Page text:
Depending on how the format shakes out with the Innistrad: Midnight Hunt, Blizzard Brawl could be a fine replacement. We don’t have much interaction, and Blizzard Brawl with some snow lands and maybe Faceless Haven could be a nice option. A few builds are running that right now over Snakeskin Veil, but Blizzard Brawl is much worse against the control decks running around. It’s more of a judgment call than anything else.

Inscription of Abundance

I’ve seen plenty of versions play Inscription of Abundance maindeck, so I’m confident it’s powerful enough to find a home in the right builds. However, this version is a lot less interactive than other ones I’ve seen, instead focusing on protecting its own creatures and not worrying too much about killing your opponent’s. Because combat is so easy to navigate with all our buffs and tricks, and our creatures grow so large without much help or trouble, filling our deck with interactive elements is less important than filling it with good threats and protection. Think of this deck like Infect more than a traditional Mono-Green Aggro deck.

If we need to get more interactive after sideboard, Inscription of Abundance is a jam. It’s so versatile in how it plays out while also giving you a pretty big boost when you hit five mana. I’ve loved Dromoka’s Command in the past for archetypes like this. This card is a little more expensive to get the Dromoka’s Command experience, but similar enough that the comparisons make sense. You can do a lot worse than “more expensive Dromoka’s Command” that only requires one color.

The New

Ranger Class getting some love is no surprise. It’s one of the few Class cards that generate some sort of immediate pressure when cast. The second level also generates some pressure and makes it incredibly difficult to predict how combat will go when your opponent starts sequencing for their own turn. Since you gain that extra +1/+1 counter every combat, you can make life difficult for your opponent if their plan is to play defensively with creatures.

Ranger Class

Boosting some of your smaller threats and turning them into bigger bodies is also important when your opponent has sweepers or is removal heavy. It’s a great topdeck, as it allows you to pour all your excess mana into it. Level 3 allows you to cast creatures from the top of your deck, which is perfect for anyone who is flooding out. Giving you a way to use that extra mana from Lotus Cobra and Tangled Florahedron is also a plus.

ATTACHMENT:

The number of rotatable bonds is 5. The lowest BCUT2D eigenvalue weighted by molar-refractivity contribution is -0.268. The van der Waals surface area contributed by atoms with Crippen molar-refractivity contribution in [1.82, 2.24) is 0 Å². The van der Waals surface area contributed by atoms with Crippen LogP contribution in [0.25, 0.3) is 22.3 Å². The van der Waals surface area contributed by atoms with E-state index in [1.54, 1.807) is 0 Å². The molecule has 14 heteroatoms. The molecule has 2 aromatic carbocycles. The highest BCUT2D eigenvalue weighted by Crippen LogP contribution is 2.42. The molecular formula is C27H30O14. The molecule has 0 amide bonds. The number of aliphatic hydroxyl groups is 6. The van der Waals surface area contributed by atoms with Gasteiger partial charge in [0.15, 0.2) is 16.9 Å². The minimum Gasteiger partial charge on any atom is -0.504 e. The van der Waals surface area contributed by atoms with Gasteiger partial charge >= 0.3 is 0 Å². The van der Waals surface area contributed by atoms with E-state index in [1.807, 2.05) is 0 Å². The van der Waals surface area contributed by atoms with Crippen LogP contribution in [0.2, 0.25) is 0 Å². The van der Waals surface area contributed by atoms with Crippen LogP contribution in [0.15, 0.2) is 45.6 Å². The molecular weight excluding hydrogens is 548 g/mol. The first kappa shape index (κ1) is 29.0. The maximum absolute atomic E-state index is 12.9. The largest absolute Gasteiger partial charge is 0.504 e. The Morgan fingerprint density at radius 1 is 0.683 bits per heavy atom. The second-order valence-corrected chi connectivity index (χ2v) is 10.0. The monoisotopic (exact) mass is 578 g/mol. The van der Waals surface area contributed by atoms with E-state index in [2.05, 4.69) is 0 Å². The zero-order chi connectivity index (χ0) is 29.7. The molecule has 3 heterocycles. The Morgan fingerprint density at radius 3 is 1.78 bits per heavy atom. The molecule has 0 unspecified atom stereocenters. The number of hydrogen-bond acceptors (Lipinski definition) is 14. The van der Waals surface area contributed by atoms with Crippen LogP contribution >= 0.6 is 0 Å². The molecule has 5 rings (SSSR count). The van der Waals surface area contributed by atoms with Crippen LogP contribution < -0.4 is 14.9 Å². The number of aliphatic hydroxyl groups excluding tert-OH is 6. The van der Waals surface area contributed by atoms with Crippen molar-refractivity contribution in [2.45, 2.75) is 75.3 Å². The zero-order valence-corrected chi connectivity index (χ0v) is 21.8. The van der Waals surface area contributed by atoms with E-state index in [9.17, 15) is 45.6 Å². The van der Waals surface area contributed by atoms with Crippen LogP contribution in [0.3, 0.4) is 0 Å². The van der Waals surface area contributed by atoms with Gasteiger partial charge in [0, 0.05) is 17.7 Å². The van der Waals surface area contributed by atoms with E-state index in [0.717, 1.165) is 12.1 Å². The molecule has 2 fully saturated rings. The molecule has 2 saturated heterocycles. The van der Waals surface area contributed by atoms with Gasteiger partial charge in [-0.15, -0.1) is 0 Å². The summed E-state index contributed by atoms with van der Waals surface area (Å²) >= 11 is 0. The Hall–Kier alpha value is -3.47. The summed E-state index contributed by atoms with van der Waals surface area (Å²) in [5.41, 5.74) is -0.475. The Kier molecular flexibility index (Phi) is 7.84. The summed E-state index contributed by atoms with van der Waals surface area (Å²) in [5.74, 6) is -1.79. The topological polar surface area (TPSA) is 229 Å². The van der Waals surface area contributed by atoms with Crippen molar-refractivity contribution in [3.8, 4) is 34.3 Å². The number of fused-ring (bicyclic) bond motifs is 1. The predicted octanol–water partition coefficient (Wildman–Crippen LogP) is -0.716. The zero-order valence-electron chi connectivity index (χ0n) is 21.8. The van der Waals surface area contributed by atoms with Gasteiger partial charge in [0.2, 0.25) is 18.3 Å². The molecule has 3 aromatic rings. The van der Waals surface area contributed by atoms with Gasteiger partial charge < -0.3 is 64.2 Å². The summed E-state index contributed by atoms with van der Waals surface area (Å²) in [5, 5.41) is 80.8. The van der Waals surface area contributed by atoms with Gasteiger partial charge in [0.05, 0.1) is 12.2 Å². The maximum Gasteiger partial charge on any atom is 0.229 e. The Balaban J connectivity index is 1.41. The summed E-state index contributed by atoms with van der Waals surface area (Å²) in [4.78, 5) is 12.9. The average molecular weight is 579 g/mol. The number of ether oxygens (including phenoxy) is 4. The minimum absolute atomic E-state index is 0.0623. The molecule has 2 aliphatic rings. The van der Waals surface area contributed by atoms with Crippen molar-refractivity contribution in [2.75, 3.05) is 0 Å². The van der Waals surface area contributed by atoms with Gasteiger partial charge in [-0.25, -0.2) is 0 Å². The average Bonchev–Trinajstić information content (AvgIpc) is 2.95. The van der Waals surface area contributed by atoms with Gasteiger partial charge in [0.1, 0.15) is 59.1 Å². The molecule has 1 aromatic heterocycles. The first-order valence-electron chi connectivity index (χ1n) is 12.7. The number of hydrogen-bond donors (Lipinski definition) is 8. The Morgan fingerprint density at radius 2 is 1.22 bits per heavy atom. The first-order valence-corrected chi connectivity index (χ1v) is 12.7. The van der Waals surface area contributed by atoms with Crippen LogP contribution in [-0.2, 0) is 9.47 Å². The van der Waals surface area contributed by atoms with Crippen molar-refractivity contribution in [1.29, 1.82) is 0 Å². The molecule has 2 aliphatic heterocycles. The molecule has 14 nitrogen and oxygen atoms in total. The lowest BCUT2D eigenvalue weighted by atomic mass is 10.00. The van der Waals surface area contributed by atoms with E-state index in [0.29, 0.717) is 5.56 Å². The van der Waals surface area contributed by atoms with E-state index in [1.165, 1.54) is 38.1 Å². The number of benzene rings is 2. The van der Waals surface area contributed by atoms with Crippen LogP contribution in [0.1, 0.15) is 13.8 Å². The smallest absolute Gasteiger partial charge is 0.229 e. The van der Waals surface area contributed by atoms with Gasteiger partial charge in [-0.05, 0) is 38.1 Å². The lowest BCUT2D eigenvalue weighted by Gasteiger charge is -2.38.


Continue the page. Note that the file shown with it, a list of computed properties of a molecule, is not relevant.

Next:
Most aggro decks tend to thrive when they have mana sinks. It’s been nice to see Faceless Haven be a huge part of the format, but I’m more excited to see what cards like Ranger Class and Lair of the Hydra can do. Lair of the Hydra has been exceptional in my testing so far. Having a way to dump all your extra mana into your threats is so cool, and it doesn’t suffer from the usual downfall of creature-lands in your aggro deck entering the battlefield tapped in the early turns. Of course, our deck goes a little bigger than traditional aggro, which means it entering the battlefield tapped on a later turn could be devastating, but I’m a huge fan of variable gameplay and these powerful lands need some type of drawback. It’s just the reverse of what we usually see.

Lair of the Hydra

All of the creature-lands in this set look damn good, but the ones that don’t cost much mana to activate are useful in aggro decks, which tend to need untapped lands early. Lair of the Hydra doesn’t cost much to activate if you want to chip in some damage, but the threat of it hitting hard in the later turns can’t be ignored. If your opponent is reliant on sorcery-speed removal, Lair of the Hydra will eat them alive.

Pack tactics are much easier to turn on in green than any other color because your creatures are naturally larger on average for the casting cost. Turning on that ability with Werewolf Pack Leader isn’t difficult at all, usually when you attack with just one other creature besides it. Drawing a card every time you attack is pretty cool, right?

Werewolf Pack Leader

The body for just two mana is stout and it’s hard to ask for better. You also have a mana sink which can provide more pressure later in the game, but I don’t plan on using that one too much. I like that this card doesn’t care much about tribal synergy, and is cheap enough to provide you with real pressure against control.